An industrywide survey shows that corporate networks are being bombarded with spyware infiltration in record numbers, but relatively few corporations are deploying adequate solutions to combat the threat.
The survey, conducted by Equation Research for Internet security firm Webroot Software, canvassed more than 275 IT managers and executives nationwide. The survey found that even as IT organizations spend more time fighting spyware, very few corporations are deploying corporate solutions against the growing threat.
According to the survey, more than 70 percent of corporations have expressed an increased concern about spyware, but less than 10 percent of businesses have adopted commercially available antispyware software.
The survey also showed that more than 96 percent of the respondents felt protected from outside threats using traditional antivirus and firewall solutions, yet nearly 82 percent report their desktops are currently infected with spyware, with more than a third noticing an increase in spyware infections in the last six months.
According to the Giant Spyware Research Center, more than 2 million Spyware threats were detected in the previous 30 days. Besides the risk to personal and corporate information, Spyware often causes computers to act sluggishly or crash. It causes a bandwidth drain on organizations as well.
Many Internet security experts say the problem with spyware infiltrating enterprise networks will get much worse before corporate executives come to grips with its severity.
“Protecting against spyware on enterprise computers will take a long time to fix,” Michael R. Higgins, managing director of TekSecure Labs, the network security division of Tekmark Global Solutions, told TechNewsWorld.
He said that most enterprise IT staffs mistakenly rely on the site blocking features of the firewall and antivirus software to protect their networks. Antivirus software won’t stop spyware.
“Most enterprise executives do not even know where the security perimeters of their networks are,” Higgins said. “Companies, by default, do nothing.”
Higgins views the enterprise spyware problem as like trying to put the whip cream back into the can.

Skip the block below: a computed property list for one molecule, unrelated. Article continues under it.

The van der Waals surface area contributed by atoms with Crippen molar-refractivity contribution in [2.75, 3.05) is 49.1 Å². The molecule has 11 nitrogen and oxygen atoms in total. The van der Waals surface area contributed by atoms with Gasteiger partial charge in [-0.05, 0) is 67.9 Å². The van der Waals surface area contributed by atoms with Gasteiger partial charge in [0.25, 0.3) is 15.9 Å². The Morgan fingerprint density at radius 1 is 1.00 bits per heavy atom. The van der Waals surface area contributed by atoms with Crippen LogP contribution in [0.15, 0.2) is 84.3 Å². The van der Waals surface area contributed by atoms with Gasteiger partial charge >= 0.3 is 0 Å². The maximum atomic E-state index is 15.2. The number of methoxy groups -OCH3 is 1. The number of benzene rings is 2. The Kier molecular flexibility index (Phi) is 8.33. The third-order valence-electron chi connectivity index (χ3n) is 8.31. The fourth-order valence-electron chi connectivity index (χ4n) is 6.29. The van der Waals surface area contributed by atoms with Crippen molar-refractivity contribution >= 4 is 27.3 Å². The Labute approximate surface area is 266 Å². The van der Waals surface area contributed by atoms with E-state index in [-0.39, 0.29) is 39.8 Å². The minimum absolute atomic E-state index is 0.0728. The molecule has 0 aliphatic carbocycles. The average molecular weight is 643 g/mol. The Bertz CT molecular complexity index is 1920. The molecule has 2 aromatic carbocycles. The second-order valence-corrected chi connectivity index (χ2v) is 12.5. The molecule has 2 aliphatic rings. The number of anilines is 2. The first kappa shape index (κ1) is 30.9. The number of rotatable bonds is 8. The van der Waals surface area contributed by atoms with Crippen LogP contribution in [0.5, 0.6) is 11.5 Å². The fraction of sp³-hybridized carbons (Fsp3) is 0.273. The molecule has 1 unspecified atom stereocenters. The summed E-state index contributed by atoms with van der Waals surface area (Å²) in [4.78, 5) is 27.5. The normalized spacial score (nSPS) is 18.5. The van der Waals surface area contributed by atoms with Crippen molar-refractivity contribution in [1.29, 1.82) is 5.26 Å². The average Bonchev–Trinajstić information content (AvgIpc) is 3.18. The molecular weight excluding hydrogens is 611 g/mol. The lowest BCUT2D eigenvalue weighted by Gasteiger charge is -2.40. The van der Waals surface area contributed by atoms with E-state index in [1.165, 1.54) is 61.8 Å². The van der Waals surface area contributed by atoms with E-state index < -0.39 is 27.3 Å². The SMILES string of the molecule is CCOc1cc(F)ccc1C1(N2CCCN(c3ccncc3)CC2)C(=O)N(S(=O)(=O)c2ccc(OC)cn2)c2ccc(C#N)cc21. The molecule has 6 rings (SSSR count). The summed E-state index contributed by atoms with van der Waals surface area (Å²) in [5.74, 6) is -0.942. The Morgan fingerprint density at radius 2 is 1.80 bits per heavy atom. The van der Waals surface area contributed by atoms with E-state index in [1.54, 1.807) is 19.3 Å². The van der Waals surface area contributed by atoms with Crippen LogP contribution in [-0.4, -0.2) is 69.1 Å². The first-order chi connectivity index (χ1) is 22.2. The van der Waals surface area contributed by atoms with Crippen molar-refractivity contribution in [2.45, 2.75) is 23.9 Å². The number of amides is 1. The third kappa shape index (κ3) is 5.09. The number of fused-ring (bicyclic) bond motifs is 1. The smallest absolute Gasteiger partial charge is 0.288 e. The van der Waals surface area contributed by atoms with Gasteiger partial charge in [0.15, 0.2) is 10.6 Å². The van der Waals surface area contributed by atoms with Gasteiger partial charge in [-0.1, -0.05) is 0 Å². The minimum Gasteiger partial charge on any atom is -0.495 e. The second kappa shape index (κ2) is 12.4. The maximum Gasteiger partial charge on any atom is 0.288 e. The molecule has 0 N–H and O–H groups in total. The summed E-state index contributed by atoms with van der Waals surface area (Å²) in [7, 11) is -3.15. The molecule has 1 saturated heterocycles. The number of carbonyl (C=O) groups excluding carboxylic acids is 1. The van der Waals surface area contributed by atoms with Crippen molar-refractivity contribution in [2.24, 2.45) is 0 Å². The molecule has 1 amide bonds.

According to Higgins, 80 percent of enterprise computer users do not know anything about spyware. He sees a big learning curve being followed before spyware awareness reaches the level that antivirus protection has finally reached.
“We finally got the enterprise sectors to know about virus protection. They are totally clueless about spyware infections,” Higgins said. “They won’t see the light at the end of the tunnel anytime soon.”
Taking Its Toll
Enterprise workers are exposed to spyware attacks on office computers the same as consumers are vulnerable on computers in their homes and small businesses. The problem is amplified in the enterprise network because of the large numbers of computer users.
Security experts said the tendency for corporations to react slowly is making the spyware intrusions more costly to eradicate. Higgins said the enterprise environment is generally taking six months from spyware discovery in a network to implement a solution. Richard Stiennon, Webroot vice president of threat research, said the lag time is closer to 18 months.
Meanwhile, much damage in lost productivity and exposure to stolen records occurs while corporations fiddle around searching for the best — or often cheapest — solution. The enterprise community now has to play catch up with security measures because corporate executives refuse to pre-invest in adequate protection to protect the network from intrusion from spyware, Stiennon said.